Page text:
"We would like to finish this even faster than that,” he said. "We would like to get it finished by March or April.”

The lot the home will be built on was given to Habitat by the city of Wilson, he said. Cummings’ house will be known as The Wells Fargo House in appreciation of Wells Fargo’s contributions to Wilson Habitat over the past two years, officials said.

Cummings said she can’t wait until her home is complete.

"I feel like this is a new chapter in my life,” she said. "God has really looked after me.”

She said the house will show where she’s been in life while representing a future generation free of domestic violence.

"I want this house to be a positive thing for me and my family,” she said. "When that house is paid for I want it go to my daughter. She will have all the stuff she needs. It’s more for her than anything else.”

She she has been teaching her daughter how important it is for her to not only have self-esteem but to know that any person who doesn’t treat her with respect isn’t worth having in her life.

"My daughter has always given me strength,” she said. "When you have a child, it really changes your life. I don’t want any of this to happen to her. I want to be here to show her the right way.”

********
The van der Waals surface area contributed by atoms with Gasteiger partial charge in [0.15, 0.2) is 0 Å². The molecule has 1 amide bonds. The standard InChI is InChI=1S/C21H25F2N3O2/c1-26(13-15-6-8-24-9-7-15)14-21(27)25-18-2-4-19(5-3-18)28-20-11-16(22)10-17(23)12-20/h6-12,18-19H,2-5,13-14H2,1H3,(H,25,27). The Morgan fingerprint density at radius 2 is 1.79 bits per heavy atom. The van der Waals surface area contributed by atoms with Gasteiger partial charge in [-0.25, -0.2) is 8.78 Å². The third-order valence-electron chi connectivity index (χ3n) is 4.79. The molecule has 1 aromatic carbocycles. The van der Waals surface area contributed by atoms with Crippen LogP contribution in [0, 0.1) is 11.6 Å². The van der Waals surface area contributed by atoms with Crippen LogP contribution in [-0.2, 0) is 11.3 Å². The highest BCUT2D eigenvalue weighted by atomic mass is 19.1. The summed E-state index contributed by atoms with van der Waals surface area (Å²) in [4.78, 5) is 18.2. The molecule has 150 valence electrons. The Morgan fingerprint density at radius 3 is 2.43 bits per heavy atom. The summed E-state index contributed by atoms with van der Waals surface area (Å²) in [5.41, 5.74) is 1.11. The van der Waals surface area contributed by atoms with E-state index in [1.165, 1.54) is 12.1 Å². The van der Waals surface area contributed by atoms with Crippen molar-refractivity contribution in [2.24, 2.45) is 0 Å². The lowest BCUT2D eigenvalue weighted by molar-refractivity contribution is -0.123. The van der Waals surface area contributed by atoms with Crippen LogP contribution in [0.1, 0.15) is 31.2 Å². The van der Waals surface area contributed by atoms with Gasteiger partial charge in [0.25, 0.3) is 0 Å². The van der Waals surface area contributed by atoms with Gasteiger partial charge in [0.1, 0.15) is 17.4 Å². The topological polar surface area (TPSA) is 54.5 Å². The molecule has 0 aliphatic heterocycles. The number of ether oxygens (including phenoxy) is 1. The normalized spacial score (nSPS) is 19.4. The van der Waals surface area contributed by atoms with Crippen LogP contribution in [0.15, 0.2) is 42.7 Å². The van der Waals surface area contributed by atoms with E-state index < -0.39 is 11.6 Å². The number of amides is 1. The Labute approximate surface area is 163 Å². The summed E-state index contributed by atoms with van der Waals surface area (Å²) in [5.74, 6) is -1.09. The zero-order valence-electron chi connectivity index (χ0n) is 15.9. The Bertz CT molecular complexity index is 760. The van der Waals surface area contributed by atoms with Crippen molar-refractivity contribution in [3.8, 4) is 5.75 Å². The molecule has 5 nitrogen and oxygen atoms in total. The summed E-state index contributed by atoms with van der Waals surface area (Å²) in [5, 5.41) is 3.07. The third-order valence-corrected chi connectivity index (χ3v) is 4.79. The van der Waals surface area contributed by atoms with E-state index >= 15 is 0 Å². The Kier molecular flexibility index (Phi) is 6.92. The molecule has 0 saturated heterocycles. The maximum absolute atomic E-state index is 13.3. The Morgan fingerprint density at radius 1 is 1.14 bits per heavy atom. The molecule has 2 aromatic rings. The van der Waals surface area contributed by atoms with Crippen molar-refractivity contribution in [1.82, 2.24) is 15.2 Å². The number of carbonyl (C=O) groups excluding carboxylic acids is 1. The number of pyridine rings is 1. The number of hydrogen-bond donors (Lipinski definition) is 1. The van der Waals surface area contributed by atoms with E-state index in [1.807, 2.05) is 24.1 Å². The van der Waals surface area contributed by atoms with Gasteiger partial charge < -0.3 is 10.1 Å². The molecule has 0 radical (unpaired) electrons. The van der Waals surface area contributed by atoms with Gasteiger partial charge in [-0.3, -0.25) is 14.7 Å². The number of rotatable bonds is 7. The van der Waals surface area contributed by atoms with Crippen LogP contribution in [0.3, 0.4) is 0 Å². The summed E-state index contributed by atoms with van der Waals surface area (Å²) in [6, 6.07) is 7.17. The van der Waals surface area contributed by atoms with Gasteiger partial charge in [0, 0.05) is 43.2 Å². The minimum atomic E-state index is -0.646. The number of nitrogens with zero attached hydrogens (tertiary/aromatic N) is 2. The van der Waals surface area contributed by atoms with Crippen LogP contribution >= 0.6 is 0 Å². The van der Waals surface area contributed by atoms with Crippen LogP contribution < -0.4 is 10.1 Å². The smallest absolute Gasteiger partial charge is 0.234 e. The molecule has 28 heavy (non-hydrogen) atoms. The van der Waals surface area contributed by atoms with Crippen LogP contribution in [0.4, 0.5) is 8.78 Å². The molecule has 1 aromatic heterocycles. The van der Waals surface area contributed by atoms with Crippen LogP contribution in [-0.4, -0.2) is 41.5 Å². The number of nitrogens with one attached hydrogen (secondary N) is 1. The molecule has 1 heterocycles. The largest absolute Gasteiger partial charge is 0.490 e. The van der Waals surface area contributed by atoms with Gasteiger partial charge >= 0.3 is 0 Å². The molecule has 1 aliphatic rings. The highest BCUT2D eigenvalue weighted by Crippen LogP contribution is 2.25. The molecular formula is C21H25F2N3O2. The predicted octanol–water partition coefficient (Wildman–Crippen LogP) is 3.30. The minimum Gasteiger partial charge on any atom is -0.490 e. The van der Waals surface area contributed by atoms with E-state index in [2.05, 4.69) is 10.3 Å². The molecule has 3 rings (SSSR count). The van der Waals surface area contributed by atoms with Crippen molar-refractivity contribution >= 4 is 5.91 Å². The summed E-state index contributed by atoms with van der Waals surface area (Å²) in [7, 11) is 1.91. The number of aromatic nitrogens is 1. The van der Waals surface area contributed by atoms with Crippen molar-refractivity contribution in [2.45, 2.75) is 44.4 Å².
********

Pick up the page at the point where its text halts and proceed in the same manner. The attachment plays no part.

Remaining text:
NEVER LOOK BACK

Cummings said she hopes her story can inspire those who are in a domestic violence situation to make the decision and know that they, too, can escape.

"There are different levels of domestic violence,” she said. "A lot of women are dealing with this. A lot of women don’t talk to anyone about it. A lot of women don’t call the police. My story is just one of millions. I just hope they understand they don’t have to go through it and that they can be happy.”

Domestic violence victims should know they have all the strength inside themselves to get out of the situation that imprisons them, she said.

"You always try to make excuses on why you can’t get out,” she said. "But it’s literally you walking out the door. Forget the toothbrush, the bag and the purse. All that stuff doesn’t matter if you really want to be happy. Walk out the door and never look back. You really can do that. It’s what I did.”

For help contact the The Wesley Shelter’s 24-hour crisis line at 291-2344.

olivia@wilsontimes.com|265-7879